The reason this test is not a good predictor of your child's athletic potential is this: the effects of almost any genetic variant you have depends on the context - dozens or possibly hundreds of other genetic variants in your genome. You may have the RX combination of ACTN3 variants, but whether you are a great sprinter almost surely depends on variants in many other genes (and of course environmental factors). With a 'bad' combination of other genes, your ACTN3 RX genotype may be meaningless, and in fact you may be a better distance runner than sprinter. The research done by the University of Sydney group showed that the RX ACTN3 genotype probably had an impact in some elite athletes, but certainly not all, and the study said nothing about those who are non-elite athletes - maybe having the ACTN3 RX combination only makes a big difference in performance at the elite level.

Let's look at the numbers from the study: 52% of the 'control', non-elite-athletic subjects were RX, 45% of elite sprinters were RX, and 45% of the endurance runners were RX. If you look at just females, the differences are more pronounced: 50% of controls were RX, compared with 57% of sprinters and 35% percent of distance runners. In males, the distribution was reversed: only 39% of sprinters were RX and 52% of distance runners were RX.

In other words, if you pick any one individual out of the study and look at that person's ACTN3 genotype, it doesn't tell you very much.

It gets worse. This effect only shows up in certain populations. Since 2003, other studies have come out on ACTN3 and athletics:

ACTN3 has no effect in this study:

"We did not find significant differences in genotype distributions among the groups except for the ACE gene -that is, lower (P<0.05) proportion of II in rowers (10.3%) than in the total subject population (22.3%). In summary, sports performance is likely polygenic with the combined effect of hundreds of genetic variants, one possibly being the ACE ID polymorphism (at least in the sports studied here) but many others remain to be identified."

It has no effect in Africans:

Our data suggest that alpha-actinin-3 deficiency is not a major influence on performance in African athletes.

No effect in South African Triatheletes:

In conclusion, the R577X polymorphism within the ACTN3 gene was not associated with ultra-endurance performance in the 2000 and 2001 South African Ironman Triathlons.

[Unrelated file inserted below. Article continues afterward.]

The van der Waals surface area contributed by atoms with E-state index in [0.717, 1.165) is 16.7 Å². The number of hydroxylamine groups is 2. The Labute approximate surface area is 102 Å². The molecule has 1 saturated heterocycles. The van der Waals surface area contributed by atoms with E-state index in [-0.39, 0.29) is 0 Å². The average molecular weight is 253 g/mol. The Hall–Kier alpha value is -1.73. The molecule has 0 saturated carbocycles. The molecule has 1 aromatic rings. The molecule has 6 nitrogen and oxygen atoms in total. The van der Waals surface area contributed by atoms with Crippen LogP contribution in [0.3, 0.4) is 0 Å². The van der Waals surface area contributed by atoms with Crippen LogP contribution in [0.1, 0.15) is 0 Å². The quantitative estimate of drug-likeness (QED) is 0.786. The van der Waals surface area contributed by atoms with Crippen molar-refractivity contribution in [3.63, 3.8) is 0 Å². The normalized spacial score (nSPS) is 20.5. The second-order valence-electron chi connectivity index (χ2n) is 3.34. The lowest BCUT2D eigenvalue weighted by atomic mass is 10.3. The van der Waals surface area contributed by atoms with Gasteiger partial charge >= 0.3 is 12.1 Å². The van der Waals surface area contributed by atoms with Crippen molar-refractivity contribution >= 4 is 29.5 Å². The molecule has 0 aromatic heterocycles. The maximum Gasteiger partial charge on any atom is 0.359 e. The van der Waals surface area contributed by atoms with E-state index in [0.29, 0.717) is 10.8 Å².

And even if you're not destined to be a great sprinter, it doesn't mean you'll be better at endurance sports:

In summary, although the alpha-actinin-3 deficient XX genotype may be detrimental for sprint performance in humans, the R577X polymorphism of the ACTN3 gene does not appear to confer an advantage on the ability of male athletes to sustain extreme endurance performance.

If you find out that your child is RX, what are you going to do? Your female child may very well have the potential to be a fantastic long-distance runner, but if you believe the results of the test, you're going to steer her in the direction of speed/power sports. Your rambunctious RX toddler may have some genetic potential to be a great wide receiver, but later he may hate football and love distance running, meaning that he'll be much more dedicated to working hard at the sport he loves, and thus more likely to excel at it.

So before you go and blow your money on a genetic test, remember that while, on average, a certain genetic variant may have a certain effect in a certain population, the chances are good it does not have that effect in you or your child. Most of the athletic traits we're interested in are probably modulated by variants of maybe dozens of genes, and the impact of any one genetic variant depends on what other variants are around.

Perhaps some day we'll be able to test for combinations of dozens of genetic variants and make better predictions about your toddler's athletic potential, if you care badly enough to know. In the mean time, you're better off taking that $149 and spending it on gymnastics or swimming lessons, or whatever activity your kid enjoys.